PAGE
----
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Sunday, October 16, 2005

Victoria's Secret or The Flame Wars

Judas Miller and Judith Shiller attempt to explain to her colleagues how the names "Valerie Flame" and "Victoria Wilson" found themselves in the notebook she used when interviewing scooter Libby.

Ms. Miller said her notes leave open the possibility that Mr. Libby told her Mr. Wilson's wife might work at the agency.

That is it is possible that Libby said that Ms Wilson might work for the agency but they prove that he didn't say that she defnitely does work for the agency. That must be some special notebook. Ms Killer might be using might in every sentance because she might prefer to keep everything as vague as possible but I don't see how notes could be so clever.

Ms. Miller said in an interview that she "made a strong recommendation to my editor" that a story be pursued. "I was told no," she said. She would not identify the editor.

Ms. Abramson, the Washington bureau chief at the time, said Ms. Miller never made any such recommendation.

Now this doesn't mean that Miller is a liar. She is just very devout of the "God is my editor" school. It is clear she considers no mere mortal worthy of the role.

Mr. Abrams told Ms. Miller and the group that Mr. Tate said she was free to testify. Mr. Abrams said Mr. Tate also passed along some information about Mr. Libby's grand jury testimony: that he had not told Ms. Miller the name or undercover status of Mr. Wilson's wife.

That raised a potential conflict for Ms. Miller. Did the references in her notes to "Valerie Flame" and "Victoria Wilson" suggest that she would have to contradict Mr. Libby's account of their conversations? Ms. Miller said in an interview that she concluded that Mr. Tate was sending her a message that Mr. Libby did not want her to testify.

Sure sounds to me that Mr Tate was suborning perjury no ? I agree with Mark Kleiman that that lawyer needs a lawyer.

Even more explicitly

Three days later, Ms. Miller heard from Mr. Libby.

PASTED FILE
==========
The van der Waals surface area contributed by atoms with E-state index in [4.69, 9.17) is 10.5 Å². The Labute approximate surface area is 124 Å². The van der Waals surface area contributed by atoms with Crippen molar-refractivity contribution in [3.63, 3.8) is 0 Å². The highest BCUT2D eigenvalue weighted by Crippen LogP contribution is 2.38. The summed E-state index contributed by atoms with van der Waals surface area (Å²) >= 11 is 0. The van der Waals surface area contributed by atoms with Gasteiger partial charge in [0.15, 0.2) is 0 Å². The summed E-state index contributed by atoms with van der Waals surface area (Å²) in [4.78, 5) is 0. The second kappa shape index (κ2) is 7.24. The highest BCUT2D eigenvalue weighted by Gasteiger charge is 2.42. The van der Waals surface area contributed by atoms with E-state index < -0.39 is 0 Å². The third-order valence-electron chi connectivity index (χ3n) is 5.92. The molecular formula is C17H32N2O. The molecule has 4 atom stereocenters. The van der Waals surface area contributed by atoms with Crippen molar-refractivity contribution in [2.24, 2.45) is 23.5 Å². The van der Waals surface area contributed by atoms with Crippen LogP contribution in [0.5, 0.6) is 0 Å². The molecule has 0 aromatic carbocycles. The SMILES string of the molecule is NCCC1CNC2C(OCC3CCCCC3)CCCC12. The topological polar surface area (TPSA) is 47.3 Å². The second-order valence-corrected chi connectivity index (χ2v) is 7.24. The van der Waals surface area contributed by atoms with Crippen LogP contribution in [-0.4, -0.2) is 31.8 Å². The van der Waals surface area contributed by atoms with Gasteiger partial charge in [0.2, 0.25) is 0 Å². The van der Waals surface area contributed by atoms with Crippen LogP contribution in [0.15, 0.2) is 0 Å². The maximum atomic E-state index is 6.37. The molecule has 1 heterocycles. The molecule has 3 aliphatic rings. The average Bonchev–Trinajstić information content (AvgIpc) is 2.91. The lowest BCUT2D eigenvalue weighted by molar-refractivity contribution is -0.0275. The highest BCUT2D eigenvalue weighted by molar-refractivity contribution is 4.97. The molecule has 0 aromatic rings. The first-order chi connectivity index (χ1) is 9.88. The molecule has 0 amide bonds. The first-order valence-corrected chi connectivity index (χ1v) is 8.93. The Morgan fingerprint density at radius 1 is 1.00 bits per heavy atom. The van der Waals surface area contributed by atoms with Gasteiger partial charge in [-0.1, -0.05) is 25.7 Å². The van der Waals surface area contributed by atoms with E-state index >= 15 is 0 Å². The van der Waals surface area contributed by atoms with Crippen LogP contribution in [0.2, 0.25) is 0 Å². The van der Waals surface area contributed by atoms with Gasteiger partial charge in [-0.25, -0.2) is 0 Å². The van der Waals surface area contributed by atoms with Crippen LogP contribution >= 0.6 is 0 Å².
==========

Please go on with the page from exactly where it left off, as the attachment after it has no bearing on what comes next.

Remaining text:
In a folksy, conversational two-page letter dated Sept. 15, Mr. Libby assured Ms. Miller that he had wanted her to testify about their conversations all along. "I believed a year ago, as now, that testimony by all will benefit all," he wrote. And he noted that "the public report of every other reporter's testimony makes clear that they did not discuss Ms. Plame's name or identity with me."

When Ms. Miller testified before the grand jury, Mr. Fitzgerald asked her about the letter. She said she responded that it could be perceived as an effort by Mr. Libby "to suggest that I, too, would say that we had not discussed Ms. Plame's identity." But she added that "my notes suggested that we had discussed her job."

This and the part about conversations in July (not mentioning the conversation in June and thus telling Miller that she shouldn't) are clearly obstruction of justice.

Update: In her own article Miller wrote "My notes indicate that well before Mr. Wilson published his critique, Mr. Libby told me that Mr. Wilson's wife may have worked on unconventional weapons at the C.I.A." May and might are both weasle words but, don't you think the Paper of Record would be more precise when quoting itself ?

Somewhat importantly Miller herself is quite definite about her notes. Sounds like Libby was leaking the fact as a possibility in an effort to avoid the IIPA. Too bad for him that he clearly broke the espionage act. Miller's article definitely states that Libby committed a crime.

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